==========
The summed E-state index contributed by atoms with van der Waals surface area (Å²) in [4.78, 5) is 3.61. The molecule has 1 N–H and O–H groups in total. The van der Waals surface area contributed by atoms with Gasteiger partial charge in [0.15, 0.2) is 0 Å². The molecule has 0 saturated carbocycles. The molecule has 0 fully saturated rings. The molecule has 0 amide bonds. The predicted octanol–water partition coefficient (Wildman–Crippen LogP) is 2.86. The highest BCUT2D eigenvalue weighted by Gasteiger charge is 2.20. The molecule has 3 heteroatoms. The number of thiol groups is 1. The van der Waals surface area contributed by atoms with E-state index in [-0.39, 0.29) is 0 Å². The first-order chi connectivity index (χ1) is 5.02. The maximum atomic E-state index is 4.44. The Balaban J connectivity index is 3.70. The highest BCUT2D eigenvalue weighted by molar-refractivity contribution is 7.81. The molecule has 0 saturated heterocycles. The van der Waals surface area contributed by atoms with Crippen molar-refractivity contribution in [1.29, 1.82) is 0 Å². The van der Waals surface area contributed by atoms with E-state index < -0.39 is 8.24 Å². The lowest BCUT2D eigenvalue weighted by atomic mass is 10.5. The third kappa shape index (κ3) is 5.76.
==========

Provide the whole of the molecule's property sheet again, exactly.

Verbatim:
The summed E-state index contributed by atoms with van der Waals surface area (Å²) in [4.78, 5) is 3.61. The molecule has 1 N–H and O–H groups in total. The van der Waals surface area contributed by atoms with Gasteiger partial charge in [0.15, 0.2) is 0 Å². The molecule has 0 saturated carbocycles. The molecule has 0 fully saturated rings. The molecule has 0 amide bonds. The predicted octanol–water partition coefficient (Wildman–Crippen LogP) is 2.86. The highest BCUT2D eigenvalue weighted by Gasteiger charge is 2.20. The molecule has 3 heteroatoms. The number of thiol groups is 1. The van der Waals surface area contributed by atoms with E-state index in [-0.39, 0.29) is 0 Å². The first-order chi connectivity index (χ1) is 5.02. The maximum atomic E-state index is 4.44. The Balaban J connectivity index is 3.70. The highest BCUT2D eigenvalue weighted by molar-refractivity contribution is 7.81. The molecule has 0 saturated heterocycles. The van der Waals surface area contributed by atoms with Crippen molar-refractivity contribution in [1.29, 1.82) is 0 Å². The van der Waals surface area contributed by atoms with E-state index < -0.39 is 8.24 Å². The lowest BCUT2D eigenvalue weighted by atomic mass is 10.5. The third kappa shape index (κ3) is 5.76.